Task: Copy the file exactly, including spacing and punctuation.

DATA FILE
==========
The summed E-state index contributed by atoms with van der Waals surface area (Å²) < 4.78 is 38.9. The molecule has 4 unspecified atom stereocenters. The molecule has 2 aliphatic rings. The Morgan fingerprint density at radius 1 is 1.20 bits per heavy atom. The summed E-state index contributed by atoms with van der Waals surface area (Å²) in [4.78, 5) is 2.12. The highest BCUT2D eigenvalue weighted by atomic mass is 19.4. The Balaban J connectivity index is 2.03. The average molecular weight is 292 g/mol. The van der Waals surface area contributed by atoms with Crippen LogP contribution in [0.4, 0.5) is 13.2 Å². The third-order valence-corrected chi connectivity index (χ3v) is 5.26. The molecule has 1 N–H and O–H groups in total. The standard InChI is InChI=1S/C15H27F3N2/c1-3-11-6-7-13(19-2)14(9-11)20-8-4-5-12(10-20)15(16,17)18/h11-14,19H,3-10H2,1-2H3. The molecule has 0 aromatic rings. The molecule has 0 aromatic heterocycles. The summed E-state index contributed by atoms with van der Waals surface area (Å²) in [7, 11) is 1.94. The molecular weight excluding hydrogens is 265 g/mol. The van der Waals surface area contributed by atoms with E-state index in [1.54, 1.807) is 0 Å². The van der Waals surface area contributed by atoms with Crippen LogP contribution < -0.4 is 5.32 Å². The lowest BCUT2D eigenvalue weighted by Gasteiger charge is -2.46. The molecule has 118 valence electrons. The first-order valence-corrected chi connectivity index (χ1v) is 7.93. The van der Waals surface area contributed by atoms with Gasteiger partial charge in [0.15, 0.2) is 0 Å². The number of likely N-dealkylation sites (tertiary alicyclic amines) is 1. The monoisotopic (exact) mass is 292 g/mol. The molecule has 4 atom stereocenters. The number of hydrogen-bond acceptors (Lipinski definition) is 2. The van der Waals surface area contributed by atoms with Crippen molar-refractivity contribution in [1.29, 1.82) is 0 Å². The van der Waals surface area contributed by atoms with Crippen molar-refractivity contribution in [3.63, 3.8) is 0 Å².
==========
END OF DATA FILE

The summed E-state index contributed by atoms with van der Waals surface area (Å²) < 4.78 is 38.9. The molecule has 4 unspecified atom stereocenters. The molecule has 2 aliphatic rings. The Morgan fingerprint density at radius 1 is 1.20 bits per heavy atom. The summed E-state index contributed by atoms with van der Waals surface area (Å²) in [4.78, 5) is 2.12. The highest BCUT2D eigenvalue weighted by atomic mass is 19.4. The Balaban J connectivity index is 2.03. The average molecular weight is 292 g/mol. The van der Waals surface area contributed by atoms with Crippen LogP contribution in [0.4, 0.5) is 13.2 Å². The third-order valence-corrected chi connectivity index (χ3v) is 5.26. The molecule has 1 N–H and O–H groups in total. The standard InChI is InChI=1S/C15H27F3N2/c1-3-11-6-7-13(19-2)14(9-11)20-8-4-5-12(10-20)15(16,17)18/h11-14,19H,3-10H2,1-2H3. The molecule has 0 aromatic rings. The molecule has 0 aromatic heterocycles. The summed E-state index contributed by atoms with van der Waals surface area (Å²) in [7, 11) is 1.94. The molecular weight excluding hydrogens is 265 g/mol. The van der Waals surface area contributed by atoms with E-state index in [1.54, 1.807) is 0 Å². The van der Waals surface area contributed by atoms with Crippen LogP contribution < -0.4 is 5.32 Å². The lowest BCUT2D eigenvalue weighted by Gasteiger charge is -2.46. The molecule has 118 valence electrons. The first-order valence-corrected chi connectivity index (χ1v) is 7.93. The van der Waals surface area contributed by atoms with Gasteiger partial charge in [0.15, 0.2) is 0 Å². The number of likely N-dealkylation sites (tertiary alicyclic amines) is 1. The monoisotopic (exact) mass is 292 g/mol. The molecule has 4 atom stereocenters. The number of hydrogen-bond acceptors (Lipinski definition) is 2. The van der Waals surface area contributed by atoms with Crippen molar-refractivity contribution in [1.29, 1.82) is 0 Å². The van der Waals surface area contributed by atoms with Crippen molar-refractivity contribution in [3.63, 3.8) is 0 Å².